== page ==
Director money towards law enforcement, to get people with substance use disorders help, rather than incarceration. CARA wants law enforcement to be able to work with addiction treatment services.

I indulged a private snicker at that last one. What a change from only a few years ago.

About six years ago, I was trying to educate people about medication-assisted treatment of opioid addiction. I thought I could help educate law enforcement personnel about addiction treatment, since they encounter it so much. I used the internet to find a journal for law enforcement.

I wrote to the editor, offering to write an educational article for their publication about opioid addiction treatment. My hopes weren’t especially high, but I wanted to give it a shot.

I was surprised when the journal’s editor took the time to call me in person. I was so excited!

Then the editor started talking to me like I was a naughty child. He asked what made me think it was appropriate to waste his time with such a query letter. He said I should have known better than to think any of his readers would be interested in the kind of thing I was offering to write, and he was calling to see what kind of person would be so unwise as to think otherwise.

I was stunned. I regret my reaction to him. I was so taken aback that I started apologizing to him, and said I was so sorry for bothering him and wasting his time.

In reality, he behaved like an asshole. If he didn’t want to waste time, he could have passed on the urge to call me to tell me how stupid he thought I was.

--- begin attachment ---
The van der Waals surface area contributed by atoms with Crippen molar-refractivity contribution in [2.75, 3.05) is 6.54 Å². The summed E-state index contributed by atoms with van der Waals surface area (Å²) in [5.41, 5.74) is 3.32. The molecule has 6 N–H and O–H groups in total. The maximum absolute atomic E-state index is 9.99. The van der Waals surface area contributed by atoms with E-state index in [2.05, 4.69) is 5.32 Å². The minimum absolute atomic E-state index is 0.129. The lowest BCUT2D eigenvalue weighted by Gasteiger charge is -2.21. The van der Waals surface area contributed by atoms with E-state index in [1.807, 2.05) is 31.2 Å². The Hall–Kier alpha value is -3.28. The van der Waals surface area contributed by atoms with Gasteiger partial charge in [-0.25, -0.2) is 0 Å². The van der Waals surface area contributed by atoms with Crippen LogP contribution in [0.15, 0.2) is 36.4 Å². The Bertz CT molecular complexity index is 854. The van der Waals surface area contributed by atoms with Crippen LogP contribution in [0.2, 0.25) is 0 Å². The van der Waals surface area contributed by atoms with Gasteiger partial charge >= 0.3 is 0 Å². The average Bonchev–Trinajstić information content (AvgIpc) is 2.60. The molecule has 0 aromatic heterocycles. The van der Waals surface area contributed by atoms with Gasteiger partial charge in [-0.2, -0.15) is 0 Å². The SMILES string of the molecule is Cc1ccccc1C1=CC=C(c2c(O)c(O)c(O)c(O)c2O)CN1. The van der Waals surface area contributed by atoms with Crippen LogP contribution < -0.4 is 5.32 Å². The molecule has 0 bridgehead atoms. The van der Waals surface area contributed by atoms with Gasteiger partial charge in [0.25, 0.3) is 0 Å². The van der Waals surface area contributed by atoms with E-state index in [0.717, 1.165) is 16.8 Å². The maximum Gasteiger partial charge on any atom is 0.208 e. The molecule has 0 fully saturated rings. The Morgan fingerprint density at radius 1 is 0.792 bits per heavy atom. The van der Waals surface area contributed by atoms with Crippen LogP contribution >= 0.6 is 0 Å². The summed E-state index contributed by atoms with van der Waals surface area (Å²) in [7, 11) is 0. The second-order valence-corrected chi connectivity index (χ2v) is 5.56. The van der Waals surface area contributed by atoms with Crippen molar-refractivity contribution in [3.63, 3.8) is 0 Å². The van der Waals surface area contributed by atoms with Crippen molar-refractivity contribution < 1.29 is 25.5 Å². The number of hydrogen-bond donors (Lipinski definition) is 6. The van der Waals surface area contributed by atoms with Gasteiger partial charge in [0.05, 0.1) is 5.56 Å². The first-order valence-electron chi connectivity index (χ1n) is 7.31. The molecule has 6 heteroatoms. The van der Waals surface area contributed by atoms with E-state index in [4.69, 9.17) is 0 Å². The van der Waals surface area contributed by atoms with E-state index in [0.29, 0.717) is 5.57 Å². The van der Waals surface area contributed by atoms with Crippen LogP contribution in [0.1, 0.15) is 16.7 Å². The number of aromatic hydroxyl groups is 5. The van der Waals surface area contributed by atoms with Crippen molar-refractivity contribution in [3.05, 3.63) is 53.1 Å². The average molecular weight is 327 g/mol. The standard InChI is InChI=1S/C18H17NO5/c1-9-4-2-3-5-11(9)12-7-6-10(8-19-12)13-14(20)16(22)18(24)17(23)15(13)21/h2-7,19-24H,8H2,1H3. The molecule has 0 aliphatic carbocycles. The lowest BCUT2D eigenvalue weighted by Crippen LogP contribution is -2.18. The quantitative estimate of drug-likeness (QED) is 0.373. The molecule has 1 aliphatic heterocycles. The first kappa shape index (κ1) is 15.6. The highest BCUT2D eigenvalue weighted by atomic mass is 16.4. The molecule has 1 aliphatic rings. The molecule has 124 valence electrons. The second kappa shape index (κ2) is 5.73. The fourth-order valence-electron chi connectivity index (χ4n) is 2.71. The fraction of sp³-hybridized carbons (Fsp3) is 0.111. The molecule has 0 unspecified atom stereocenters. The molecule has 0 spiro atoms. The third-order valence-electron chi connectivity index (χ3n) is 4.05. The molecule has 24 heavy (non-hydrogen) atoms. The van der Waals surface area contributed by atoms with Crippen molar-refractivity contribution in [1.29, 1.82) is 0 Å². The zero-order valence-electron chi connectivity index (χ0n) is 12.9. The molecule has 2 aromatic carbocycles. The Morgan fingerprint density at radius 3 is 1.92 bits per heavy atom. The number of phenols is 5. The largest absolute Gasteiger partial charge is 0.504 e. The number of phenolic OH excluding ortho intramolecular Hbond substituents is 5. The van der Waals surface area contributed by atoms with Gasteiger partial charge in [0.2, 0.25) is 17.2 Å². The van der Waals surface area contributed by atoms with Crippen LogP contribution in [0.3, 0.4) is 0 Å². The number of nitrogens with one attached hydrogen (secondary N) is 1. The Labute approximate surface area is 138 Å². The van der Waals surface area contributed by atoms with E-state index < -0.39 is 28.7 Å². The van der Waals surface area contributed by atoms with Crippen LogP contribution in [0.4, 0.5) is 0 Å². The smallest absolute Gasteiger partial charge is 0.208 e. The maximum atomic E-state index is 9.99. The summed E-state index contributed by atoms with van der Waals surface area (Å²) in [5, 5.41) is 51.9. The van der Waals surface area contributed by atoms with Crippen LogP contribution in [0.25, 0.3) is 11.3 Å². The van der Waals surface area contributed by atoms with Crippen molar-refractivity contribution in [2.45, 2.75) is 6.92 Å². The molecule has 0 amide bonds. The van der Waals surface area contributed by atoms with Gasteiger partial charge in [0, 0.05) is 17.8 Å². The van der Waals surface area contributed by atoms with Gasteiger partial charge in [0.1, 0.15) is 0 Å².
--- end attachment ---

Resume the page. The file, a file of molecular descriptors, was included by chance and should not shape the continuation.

I wish I would have stuck up for myself in that conversation. I like to think I would handle it differently today.

Anyway, now, six years later, the government earmarked money to help law enforcement learn about opioid use disorder treatment.

While writing this article, I’ve come to realize I have bitterness towards people in law enforcement, medical fields, judicial, etc…when they denigrated my efforts to educate them about medication-assisted treatment for opioid use disorder.

I don’t want this bitterness. It’s too hard on me. It’s a weight that interferes with my enjoyment of life, and I’m going to release it.

The tide has begun to turn. We have legislation addressing the terrible opioid addiction problem we have, and money earmarked to help the problem. I want to be able to work with people who may have said bad things about medication-assisted treatment of opioid use disorders in the past. I want to work with those people without feeling resentment and without indulging in sarcasm.

Probuphine Implants: Impractical?

Probuphine